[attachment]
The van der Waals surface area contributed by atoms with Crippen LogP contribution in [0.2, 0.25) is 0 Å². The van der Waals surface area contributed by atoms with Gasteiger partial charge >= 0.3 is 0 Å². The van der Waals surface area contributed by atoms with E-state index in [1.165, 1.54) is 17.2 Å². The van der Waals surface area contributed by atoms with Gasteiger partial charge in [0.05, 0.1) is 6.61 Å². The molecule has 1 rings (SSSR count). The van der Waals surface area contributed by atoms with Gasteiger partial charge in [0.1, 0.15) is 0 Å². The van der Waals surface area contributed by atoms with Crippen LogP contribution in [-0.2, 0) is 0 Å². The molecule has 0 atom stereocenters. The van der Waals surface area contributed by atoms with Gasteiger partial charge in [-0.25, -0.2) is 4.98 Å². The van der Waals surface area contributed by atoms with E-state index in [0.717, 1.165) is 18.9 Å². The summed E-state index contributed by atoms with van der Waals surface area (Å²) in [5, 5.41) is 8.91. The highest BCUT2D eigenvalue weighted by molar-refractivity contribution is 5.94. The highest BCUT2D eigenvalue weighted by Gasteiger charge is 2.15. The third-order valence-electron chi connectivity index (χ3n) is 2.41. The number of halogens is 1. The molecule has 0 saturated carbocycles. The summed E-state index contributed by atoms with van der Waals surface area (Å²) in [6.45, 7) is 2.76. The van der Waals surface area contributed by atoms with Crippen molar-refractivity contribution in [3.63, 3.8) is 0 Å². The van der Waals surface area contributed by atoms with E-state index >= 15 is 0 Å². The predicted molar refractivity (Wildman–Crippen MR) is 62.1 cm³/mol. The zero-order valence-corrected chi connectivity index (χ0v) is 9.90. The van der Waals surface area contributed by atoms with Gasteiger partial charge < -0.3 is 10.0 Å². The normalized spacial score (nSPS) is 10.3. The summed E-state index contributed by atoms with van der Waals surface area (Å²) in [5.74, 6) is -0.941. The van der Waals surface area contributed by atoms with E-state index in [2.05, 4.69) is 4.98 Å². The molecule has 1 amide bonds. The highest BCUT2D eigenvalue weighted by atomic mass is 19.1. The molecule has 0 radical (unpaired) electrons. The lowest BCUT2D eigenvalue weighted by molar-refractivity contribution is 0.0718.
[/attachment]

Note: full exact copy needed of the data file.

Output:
The van der Waals surface area contributed by atoms with Crippen LogP contribution in [0.2, 0.25) is 0 Å². The van der Waals surface area contributed by atoms with Gasteiger partial charge >= 0.3 is 0 Å². The van der Waals surface area contributed by atoms with E-state index in [1.165, 1.54) is 17.2 Å². The van der Waals surface area contributed by atoms with Gasteiger partial charge in [0.05, 0.1) is 6.61 Å². The molecule has 1 rings (SSSR count). The van der Waals surface area contributed by atoms with Gasteiger partial charge in [0.1, 0.15) is 0 Å². The van der Waals surface area contributed by atoms with Crippen LogP contribution in [-0.2, 0) is 0 Å². The molecule has 0 atom stereocenters. The van der Waals surface area contributed by atoms with Gasteiger partial charge in [-0.25, -0.2) is 4.98 Å². The van der Waals surface area contributed by atoms with E-state index in [0.717, 1.165) is 18.9 Å². The summed E-state index contributed by atoms with van der Waals surface area (Å²) in [5, 5.41) is 8.91. The highest BCUT2D eigenvalue weighted by molar-refractivity contribution is 5.94. The highest BCUT2D eigenvalue weighted by Gasteiger charge is 2.15. The third-order valence-electron chi connectivity index (χ3n) is 2.41. The number of halogens is 1. The molecule has 0 saturated carbocycles. The summed E-state index contributed by atoms with van der Waals surface area (Å²) in [6.45, 7) is 2.76. The van der Waals surface area contributed by atoms with Crippen molar-refractivity contribution in [3.63, 3.8) is 0 Å². The van der Waals surface area contributed by atoms with E-state index >= 15 is 0 Å². The predicted molar refractivity (Wildman–Crippen MR) is 62.1 cm³/mol. The zero-order valence-corrected chi connectivity index (χ0v) is 9.90. The van der Waals surface area contributed by atoms with Gasteiger partial charge < -0.3 is 10.0 Å². The normalized spacial score (nSPS) is 10.3. The summed E-state index contributed by atoms with van der Waals surface area (Å²) in [5.74, 6) is -0.941. The van der Waals surface area contributed by atoms with E-state index in [2.05, 4.69) is 4.98 Å². The molecule has 1 amide bonds. The highest BCUT2D eigenvalue weighted by atomic mass is 19.1. The molecule has 0 radical (unpaired) electrons. The lowest BCUT2D eigenvalue weighted by molar-refractivity contribution is 0.0718.